Henry IV, King of France

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The French king who ended the religious wars and began the Bourbon dynasty; b. Pau (Basses Pyrénées), Dec. 14, 1553; d. Paris, May 14, 1610. Henry, a direct descendant of St. Louis IX, was born to Antoine de Bourbon, the duke of Vendôme, and Jeanne d'Albret, the queen of Navarre. Although baptized a Roman Catholic, Henry was instructed as a Protestant upon his mother's wishes, and in 1568 he joined the Huguenot forces of Gaspard Coligny at La Rochelle. Upon the death of his mother (1572), he became king of Navarre and married Margaret de Valois, the sister of Charles IX. The marriage celebrations were marred by the st. bartholomew's day massacre (Aug. 24, 1572). Henry abjured Protestantism at this time, but in 1576 he rejoined the Huguenot forces, and by the treaty of Beaulieu he was given the government of Guienne. Although he became heir presumptive to the throne in 1584 following the death of the duke d'Anjou, brother of Henry III, he was declared ineligible by the Treaty of Nemours (1585). His exclusion from the succession was also declared by a bull of Sixtus V on Sept. 9, 1585, but parlement, reacting against papal interference, refused its publication. The assassination of Henry III on Aug. 1, 1589, brought the succession issue to a climax.

Struggle for the Crown. The Holy League, composed of Catholic nobles, lawyers, bourgeois, and townspeople, and supported by the Guise family and encouraged by Spain, made the reluctant Cardinal Charles de Bourbon, Prince de Condé, King Charles X. Meanwhile, Henry tried to take Paris by force of arms, winning victories at Arques (1589) and at Ivry (1590), but failing before reaching Paris. The cardinal's death on May 9, 1590, undermined opposition to Henry's claims. Actually, few bishops had supported the Holy League, and with growing suspicion of Spanish aims, moderate members of the league hoped that the religious obstacle to Henry's recognition could be removed. On Sept. 21, 1591, an assembly of prelates at Chartres rejected the bull of excommunication sent the preceding March by Sixtus V. Since Henry's conversion to Catholicism was indispensable to his acceptance as sovereign, Jacques Davy duperron, soon to be consecrated bishop of Evreux (1595), instructed him for several months. Renaud de Beaune, Archbishop of Bourges, convened a number of prelates in July of 1593 to give the final instructions and to question Henry on the Catholic religion.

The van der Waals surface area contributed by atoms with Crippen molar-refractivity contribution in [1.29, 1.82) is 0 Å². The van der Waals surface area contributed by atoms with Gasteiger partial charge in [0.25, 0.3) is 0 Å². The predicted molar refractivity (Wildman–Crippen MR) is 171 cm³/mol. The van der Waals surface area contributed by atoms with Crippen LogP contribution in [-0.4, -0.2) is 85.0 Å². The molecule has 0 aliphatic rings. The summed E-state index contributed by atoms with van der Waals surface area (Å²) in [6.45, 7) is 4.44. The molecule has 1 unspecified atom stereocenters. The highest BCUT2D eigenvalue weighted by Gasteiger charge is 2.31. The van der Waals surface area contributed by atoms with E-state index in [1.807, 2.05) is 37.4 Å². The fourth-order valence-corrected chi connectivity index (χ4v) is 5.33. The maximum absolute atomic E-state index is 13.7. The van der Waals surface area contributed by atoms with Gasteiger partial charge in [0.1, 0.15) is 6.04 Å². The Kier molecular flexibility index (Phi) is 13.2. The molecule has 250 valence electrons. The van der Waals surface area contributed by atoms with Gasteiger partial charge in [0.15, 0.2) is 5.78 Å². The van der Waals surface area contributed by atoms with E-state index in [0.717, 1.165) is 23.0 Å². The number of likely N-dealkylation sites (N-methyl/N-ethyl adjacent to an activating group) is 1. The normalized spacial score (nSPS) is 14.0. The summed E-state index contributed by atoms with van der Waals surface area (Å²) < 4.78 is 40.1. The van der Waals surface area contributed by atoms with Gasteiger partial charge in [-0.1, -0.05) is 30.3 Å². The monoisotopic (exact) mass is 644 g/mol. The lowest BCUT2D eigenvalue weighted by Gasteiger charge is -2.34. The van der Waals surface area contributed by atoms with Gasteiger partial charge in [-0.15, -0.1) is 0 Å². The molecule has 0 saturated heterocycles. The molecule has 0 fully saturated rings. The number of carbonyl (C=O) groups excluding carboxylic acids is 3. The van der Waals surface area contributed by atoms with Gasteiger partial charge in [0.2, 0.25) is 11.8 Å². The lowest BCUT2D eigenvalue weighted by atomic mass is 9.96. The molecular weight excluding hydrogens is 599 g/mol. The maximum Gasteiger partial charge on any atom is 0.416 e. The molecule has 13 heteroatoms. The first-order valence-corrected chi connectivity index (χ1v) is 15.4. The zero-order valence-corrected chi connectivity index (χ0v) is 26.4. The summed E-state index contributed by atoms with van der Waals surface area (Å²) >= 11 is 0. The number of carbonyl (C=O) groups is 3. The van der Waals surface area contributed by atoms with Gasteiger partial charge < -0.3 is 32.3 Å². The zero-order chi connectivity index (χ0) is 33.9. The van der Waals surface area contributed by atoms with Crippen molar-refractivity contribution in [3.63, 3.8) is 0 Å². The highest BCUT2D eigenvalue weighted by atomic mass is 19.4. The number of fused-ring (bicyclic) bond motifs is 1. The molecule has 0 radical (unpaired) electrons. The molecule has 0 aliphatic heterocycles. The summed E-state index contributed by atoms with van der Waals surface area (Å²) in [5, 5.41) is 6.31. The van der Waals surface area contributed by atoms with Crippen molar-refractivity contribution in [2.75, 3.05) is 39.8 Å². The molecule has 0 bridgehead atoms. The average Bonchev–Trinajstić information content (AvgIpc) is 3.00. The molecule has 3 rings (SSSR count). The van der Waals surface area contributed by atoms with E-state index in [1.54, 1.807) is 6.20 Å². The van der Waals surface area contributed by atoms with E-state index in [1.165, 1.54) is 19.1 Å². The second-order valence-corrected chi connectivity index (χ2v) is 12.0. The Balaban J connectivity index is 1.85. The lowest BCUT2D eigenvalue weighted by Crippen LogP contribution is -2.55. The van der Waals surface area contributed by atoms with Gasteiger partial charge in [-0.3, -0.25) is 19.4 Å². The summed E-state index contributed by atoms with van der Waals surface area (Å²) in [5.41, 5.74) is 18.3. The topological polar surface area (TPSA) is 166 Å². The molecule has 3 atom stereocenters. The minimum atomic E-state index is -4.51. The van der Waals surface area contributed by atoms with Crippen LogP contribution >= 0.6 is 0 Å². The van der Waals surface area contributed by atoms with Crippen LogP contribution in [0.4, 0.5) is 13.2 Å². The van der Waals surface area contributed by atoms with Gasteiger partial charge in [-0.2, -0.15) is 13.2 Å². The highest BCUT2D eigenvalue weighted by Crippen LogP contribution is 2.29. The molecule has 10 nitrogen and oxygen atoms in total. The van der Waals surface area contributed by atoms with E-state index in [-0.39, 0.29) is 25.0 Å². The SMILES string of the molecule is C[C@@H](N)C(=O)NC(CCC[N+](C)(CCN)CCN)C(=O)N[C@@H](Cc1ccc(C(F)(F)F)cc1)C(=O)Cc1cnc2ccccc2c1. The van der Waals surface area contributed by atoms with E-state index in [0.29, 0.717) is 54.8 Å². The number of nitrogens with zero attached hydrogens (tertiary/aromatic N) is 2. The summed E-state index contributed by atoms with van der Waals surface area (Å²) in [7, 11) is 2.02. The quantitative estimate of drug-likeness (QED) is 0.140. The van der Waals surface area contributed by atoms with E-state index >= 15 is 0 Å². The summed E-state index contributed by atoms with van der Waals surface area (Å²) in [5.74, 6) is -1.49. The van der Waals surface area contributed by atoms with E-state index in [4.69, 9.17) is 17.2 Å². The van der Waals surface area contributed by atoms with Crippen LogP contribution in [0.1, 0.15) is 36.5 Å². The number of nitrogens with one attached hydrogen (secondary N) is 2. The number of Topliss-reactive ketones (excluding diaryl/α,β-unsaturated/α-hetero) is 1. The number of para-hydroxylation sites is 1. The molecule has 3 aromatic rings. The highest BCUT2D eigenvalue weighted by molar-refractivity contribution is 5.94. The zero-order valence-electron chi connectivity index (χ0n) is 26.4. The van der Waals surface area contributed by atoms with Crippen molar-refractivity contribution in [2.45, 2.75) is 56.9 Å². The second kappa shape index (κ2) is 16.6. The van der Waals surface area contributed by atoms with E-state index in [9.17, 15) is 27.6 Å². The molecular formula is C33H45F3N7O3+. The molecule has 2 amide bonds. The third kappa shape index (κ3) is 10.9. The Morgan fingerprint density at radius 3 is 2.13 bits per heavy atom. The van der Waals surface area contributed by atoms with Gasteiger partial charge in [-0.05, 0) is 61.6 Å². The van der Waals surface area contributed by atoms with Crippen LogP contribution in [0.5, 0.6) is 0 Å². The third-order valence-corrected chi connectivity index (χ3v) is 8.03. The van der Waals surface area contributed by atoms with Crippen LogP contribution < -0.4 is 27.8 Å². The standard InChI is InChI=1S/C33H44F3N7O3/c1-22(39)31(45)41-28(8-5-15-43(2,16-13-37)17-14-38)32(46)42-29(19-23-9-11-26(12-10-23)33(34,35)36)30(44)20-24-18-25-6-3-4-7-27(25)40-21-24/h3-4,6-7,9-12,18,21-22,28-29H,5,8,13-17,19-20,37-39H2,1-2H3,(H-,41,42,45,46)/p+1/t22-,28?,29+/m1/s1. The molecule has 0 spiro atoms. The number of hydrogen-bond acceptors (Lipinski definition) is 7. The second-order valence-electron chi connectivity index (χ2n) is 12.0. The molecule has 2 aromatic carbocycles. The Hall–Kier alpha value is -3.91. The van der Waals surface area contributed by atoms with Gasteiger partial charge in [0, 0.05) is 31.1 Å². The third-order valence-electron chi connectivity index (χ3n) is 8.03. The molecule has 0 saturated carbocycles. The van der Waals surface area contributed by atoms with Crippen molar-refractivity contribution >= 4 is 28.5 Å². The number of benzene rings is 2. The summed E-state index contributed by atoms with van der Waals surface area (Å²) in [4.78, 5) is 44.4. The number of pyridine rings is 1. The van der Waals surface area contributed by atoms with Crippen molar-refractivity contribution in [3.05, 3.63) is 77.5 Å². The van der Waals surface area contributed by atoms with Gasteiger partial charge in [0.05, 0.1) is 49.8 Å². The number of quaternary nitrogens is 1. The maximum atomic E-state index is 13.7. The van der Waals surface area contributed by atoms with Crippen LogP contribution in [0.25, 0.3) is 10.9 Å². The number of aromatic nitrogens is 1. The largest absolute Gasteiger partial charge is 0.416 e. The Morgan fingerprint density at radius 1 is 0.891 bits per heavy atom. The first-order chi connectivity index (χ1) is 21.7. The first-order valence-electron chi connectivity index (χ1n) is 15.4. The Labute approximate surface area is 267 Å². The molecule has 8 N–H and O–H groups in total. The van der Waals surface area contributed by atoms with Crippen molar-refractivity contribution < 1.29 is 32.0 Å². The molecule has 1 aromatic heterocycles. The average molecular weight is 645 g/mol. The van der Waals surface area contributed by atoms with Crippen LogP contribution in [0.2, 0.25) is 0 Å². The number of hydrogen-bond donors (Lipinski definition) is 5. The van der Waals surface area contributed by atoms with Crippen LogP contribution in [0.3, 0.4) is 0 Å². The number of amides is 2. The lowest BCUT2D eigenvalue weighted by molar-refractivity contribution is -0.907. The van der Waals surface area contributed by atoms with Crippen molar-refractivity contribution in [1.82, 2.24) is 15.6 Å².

Abjuration of Protestantism. On July 25 at Saint-Denis, amidst great pomp, the king abjured the Protestant religion. Negotiations to remove the last obstacle to Henry's reception into the Church were conducted with the papacy by Duperron, Arnaud d' ossat, Cardinal Jean de Gondi, and Alexandre Georges, SJ. On Sept. 17, 1595, Clement VIII gave Henry papal absolution upon the promise that the king's heir would be reared a Catholic, monasteries would be established throughout France in reparation for those destroyed, the Council of Trent would be proclaimed, and Catholic worship would be introduced into Huguenot towns. On April 13, 1598, at Nantes, Henry issued an edict of tolerance designed to resolve the Huguenot question. While not establishing complete equality, the edict granted freedom of conscience, civil liberty, freedom of worship in many areas, and a measure of personal security to Protestants (see nantes, edict of). On Dec. 17, 1599, Henry's marriage to Margaret of Valois was dissolved by papal decree, and on Oct. 5, 1600, he married Marie de Médicis. She gave birth to the future Louis XIII on September 27, 1601. The other royal children were Gaston, the duke of Orléans; Elizabeth, who married Philip IV of Spain; Christine, the duchess of Savoy, and Henrietta, who married Charles I of England.